The Morning Report
San Diego news and info
you need to take on the day.

Not every change in a city needs to have a 30-year plan and a multi-million dollar construction project. Sometimes, paint and a few tables helps a lot, like what happened with Balboa Park’s Plaza de Panama after a major revamp failed. That kind of approach to reforming civic spaces is called “tactical urbanism,” and Andrew Keatts sat down with the guy who wrote the book on the subject to talk about “tactical” efforts ongoing in San Diego.

“I don’t know anything else that’s urbanist-oriented, public space-oriented and accessible to such a wide variety of people,” said Mike Lyndon, author of a guidebook to tactical urbanism. The concepts he works on are focused on projects that are small enough to be quickly implemented, so that he can get the ball rolling on change. “It’s better to think about doing a lot of incremental stuff that adds up over time,” he said.

SD Has a CA Problem

Message to San Diego: your state is holding you back. That was the finding of one group’s report, which looked at the tax burden of cities across the country, in combination with other factors like government spending and energy costs. “San Diego’s local government is smaller and more dependent on taxes than a handful of similar cities,” reported Lisa Halverstadt. Issues like higher energy costs and tougher state regulations can impact the city’s competitiveness. And then there’s the taxes. “Californians pay 11.4 percent of their incomes in state and local taxes while the national average is 9.4 percent,” Halverstadt wrote.

Wildfire Starters: San Diego Explained

Wildfire is a year-round threat in San Diego, and the leading reason the blazes start is from outdoor equipment usage, like tractors or lawnmowers. But using that equipment in especially dry, windy weather won’t get you in trouble, since authorities think asking construction companies to stop work is unreasonable. More reasonable, they say, is to put responsibility on victims of wildfire. Ari Bloomekatz joined NBC 7’s Catherine Garcia to illuminate what is going on with San Diego’s top cause of fires in our most recent San Diego Explained.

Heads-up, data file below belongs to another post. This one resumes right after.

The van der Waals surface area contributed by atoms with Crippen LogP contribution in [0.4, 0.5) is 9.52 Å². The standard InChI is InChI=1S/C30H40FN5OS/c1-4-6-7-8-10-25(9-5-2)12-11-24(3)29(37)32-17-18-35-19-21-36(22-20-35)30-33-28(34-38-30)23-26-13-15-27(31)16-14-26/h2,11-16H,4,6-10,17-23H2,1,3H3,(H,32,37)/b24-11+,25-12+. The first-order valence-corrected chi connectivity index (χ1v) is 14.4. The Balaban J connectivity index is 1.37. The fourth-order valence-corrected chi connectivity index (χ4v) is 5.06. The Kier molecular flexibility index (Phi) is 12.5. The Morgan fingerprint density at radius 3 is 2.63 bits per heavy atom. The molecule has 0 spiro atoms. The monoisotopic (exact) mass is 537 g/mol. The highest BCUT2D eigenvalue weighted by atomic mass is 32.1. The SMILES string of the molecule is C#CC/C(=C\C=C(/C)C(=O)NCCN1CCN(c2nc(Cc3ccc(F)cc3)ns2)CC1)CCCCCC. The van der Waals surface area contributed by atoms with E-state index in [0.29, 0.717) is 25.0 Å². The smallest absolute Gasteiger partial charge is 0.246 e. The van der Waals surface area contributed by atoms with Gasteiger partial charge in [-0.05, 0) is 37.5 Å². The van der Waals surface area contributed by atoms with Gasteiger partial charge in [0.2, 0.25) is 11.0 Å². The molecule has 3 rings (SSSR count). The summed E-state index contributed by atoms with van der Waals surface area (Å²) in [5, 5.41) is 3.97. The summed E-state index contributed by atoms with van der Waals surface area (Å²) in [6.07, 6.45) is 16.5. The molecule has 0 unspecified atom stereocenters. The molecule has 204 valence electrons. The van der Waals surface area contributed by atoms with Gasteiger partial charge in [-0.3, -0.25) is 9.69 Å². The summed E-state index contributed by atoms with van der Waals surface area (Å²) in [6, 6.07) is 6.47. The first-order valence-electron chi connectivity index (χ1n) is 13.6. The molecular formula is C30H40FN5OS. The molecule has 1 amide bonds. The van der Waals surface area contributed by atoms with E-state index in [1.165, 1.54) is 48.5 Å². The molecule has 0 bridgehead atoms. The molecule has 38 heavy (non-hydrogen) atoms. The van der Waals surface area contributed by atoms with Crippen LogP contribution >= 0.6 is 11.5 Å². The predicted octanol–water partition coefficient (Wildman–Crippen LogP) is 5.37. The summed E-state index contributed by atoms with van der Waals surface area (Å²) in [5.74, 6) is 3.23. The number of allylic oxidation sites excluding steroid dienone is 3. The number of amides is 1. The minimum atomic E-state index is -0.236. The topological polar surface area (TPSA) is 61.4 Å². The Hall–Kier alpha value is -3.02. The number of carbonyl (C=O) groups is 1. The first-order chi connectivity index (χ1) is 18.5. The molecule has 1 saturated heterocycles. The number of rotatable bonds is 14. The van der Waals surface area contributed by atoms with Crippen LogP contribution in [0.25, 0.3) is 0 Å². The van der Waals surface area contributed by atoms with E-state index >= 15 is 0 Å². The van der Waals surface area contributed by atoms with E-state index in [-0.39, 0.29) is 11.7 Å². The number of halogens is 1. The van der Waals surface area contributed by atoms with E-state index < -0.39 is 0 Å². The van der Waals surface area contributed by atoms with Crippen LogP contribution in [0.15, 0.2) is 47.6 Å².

This Day In Money (or Lack Thereof)

A report out on Thursday touched on several hot issues in San Diego right now. The report from the Center on Policy Initiatives used census data to show that poverty in the San Diego region is up. But one group has finally caught a break; homeless toddlers now have a place they can go during the day, instead of spending the day on the streets with homeless parents, KPBS reported.

inewsource checked out the data and found that incomes in San Diego still haven’t recovered to their pre-recession levels.

One group that feels that pinch are San Diego police officers, who have seen cuts in prior years and whose salaries now trail competing police departments by thousands of dollars. A SDPD union spokesman said San Diego cops who leave for other police departments are “putting their pay stubs on Facebook, so the other officers who are here can see them and go over there.”

News Nibbles

• State Senator Ben Hueso, who was recently arrested for driving under the influence of alcohol, was offered a deal to plead guilty to a lesser charge of “wet reckless.” (Sac Bee)

• Women may be as numerous as men in California, but only 30 percent of city, county and state elected offices are held by women. (KPBS)

• In an interview on the minimum wage increase, City Councilman Todd Gloria pointed to the failed Convention Center expansion as an example of why he wanted to avoid “breaking new legal ground” with the proposed minimum wage increase law. (San Diego Magazine)

• San Diego’s Thomas Jefferson School of Law, already dogged by bad student debt and graduate employment metrics, is now struggling to stay solvent. (U-T)

• The U-T reported on how the county may be interested in replacing their pension system’s consulting company, who have led that system into getting high returns by using risky strategies. We recently explained what the whole mess is about.

• The county also thinks people might be more OK with each county supervisor’s “discretionary” $2 million fund if the supes will just shut-up about it on Twitter and other social media. (U-T)

• San Diego is suddenly seeing its first cases of Enterovirus D68, which affects the respiratory system. (KPBS)

• You can now use special ATM devices in San Diego to swap your money for the virtual currency Bitcoin, and then use the Bitcoins to buy beer. Or you could just swap your money for beer directly. The important thing is that you buy beer.

Bubblewrap That MRAP

Comedian Stephen Colbert took notice of San Diego Unified’s newly acquired mine-resistant military vehicle, noting that our school district may need the vehicle in case Los Angeles’ school district ever acquires grenade launchers (which they did, the L.A. Times reported). He went on to suggest that, aside from filling the vehicle with teddy bears, we could mount a giant hot dog on top of it or maybe serve ice cream to kids out of it.

Not so fast, Colbert. Late on Thursday the district announced it would send the MRAP back to the military from whence it came. Superintendent Cindy Marten cited the community’s response to the vehicle as one reason the MRAP will be re-wrapped and shipped back, according to one U-T reporter.

Seth Hall is a local writer, technologist and community responder. You can email him at voice@s3th.com or follow him on Twitter: @loteck.

Seth Hall

Seth Hall is a local writer and technologist. You can reach him at voice@s3th.com or follow him on Twitter: @loteck.

Leave a comment

Your email address will not be published.

This site uses Akismet to reduce spam. Learn how your comment data is processed.